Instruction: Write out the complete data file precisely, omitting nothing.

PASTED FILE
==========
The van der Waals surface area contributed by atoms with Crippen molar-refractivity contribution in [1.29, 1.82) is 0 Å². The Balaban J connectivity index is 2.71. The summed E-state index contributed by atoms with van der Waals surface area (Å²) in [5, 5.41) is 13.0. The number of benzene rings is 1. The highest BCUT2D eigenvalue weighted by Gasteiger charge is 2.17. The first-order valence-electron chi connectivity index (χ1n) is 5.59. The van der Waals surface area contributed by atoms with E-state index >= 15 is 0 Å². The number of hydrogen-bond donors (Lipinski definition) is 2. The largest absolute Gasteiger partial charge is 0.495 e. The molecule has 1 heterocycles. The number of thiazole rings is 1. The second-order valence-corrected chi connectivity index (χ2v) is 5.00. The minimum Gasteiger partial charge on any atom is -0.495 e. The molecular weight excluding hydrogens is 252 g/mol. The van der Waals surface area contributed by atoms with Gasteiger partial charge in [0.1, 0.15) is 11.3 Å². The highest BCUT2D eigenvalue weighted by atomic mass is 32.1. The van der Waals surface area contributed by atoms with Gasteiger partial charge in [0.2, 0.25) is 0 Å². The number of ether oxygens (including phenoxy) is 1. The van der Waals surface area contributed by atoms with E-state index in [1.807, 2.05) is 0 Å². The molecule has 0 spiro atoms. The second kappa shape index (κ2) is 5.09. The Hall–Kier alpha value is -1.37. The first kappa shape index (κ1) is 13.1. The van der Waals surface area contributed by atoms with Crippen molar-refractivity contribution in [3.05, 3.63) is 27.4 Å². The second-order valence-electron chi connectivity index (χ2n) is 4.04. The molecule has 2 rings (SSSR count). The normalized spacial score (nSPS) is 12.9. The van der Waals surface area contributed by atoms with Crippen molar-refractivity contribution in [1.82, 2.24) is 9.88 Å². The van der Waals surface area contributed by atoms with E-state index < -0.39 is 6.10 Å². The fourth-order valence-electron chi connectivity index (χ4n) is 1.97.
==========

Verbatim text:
The van der Waals surface area contributed by atoms with Crippen molar-refractivity contribution in [1.29, 1.82) is 0 Å². The Balaban J connectivity index is 2.71. The summed E-state index contributed by atoms with van der Waals surface area (Å²) in [5, 5.41) is 13.0. The number of benzene rings is 1. The highest BCUT2D eigenvalue weighted by Gasteiger charge is 2.17. The first-order valence-electron chi connectivity index (χ1n) is 5.59. The van der Waals surface area contributed by atoms with E-state index >= 15 is 0 Å². The number of hydrogen-bond donors (Lipinski definition) is 2. The largest absolute Gasteiger partial charge is 0.495 e. The molecule has 1 heterocycles. The number of thiazole rings is 1. The second-order valence-corrected chi connectivity index (χ2v) is 5.00. The minimum Gasteiger partial charge on any atom is -0.495 e. The molecular weight excluding hydrogens is 252 g/mol. The van der Waals surface area contributed by atoms with Gasteiger partial charge in [0.1, 0.15) is 11.3 Å². The highest BCUT2D eigenvalue weighted by atomic mass is 32.1. The van der Waals surface area contributed by atoms with Gasteiger partial charge in [0.2, 0.25) is 0 Å². The number of ether oxygens (including phenoxy) is 1. The van der Waals surface area contributed by atoms with E-state index in [1.807, 2.05) is 0 Å². The molecule has 0 spiro atoms. The second kappa shape index (κ2) is 5.09. The Hall–Kier alpha value is -1.37. The first kappa shape index (κ1) is 13.1. The van der Waals surface area contributed by atoms with Crippen molar-refractivity contribution in [3.05, 3.63) is 27.4 Å². The second-order valence-electron chi connectivity index (χ2n) is 4.04. The molecule has 2 rings (SSSR count). The normalized spacial score (nSPS) is 12.9. The van der Waals surface area contributed by atoms with Crippen molar-refractivity contribution in [1.82, 2.24) is 9.88 Å². The van der Waals surface area contributed by atoms with E-state index < -0.39 is 6.10 Å². The fourth-order valence-electron chi connectivity index (χ4n) is 1.97.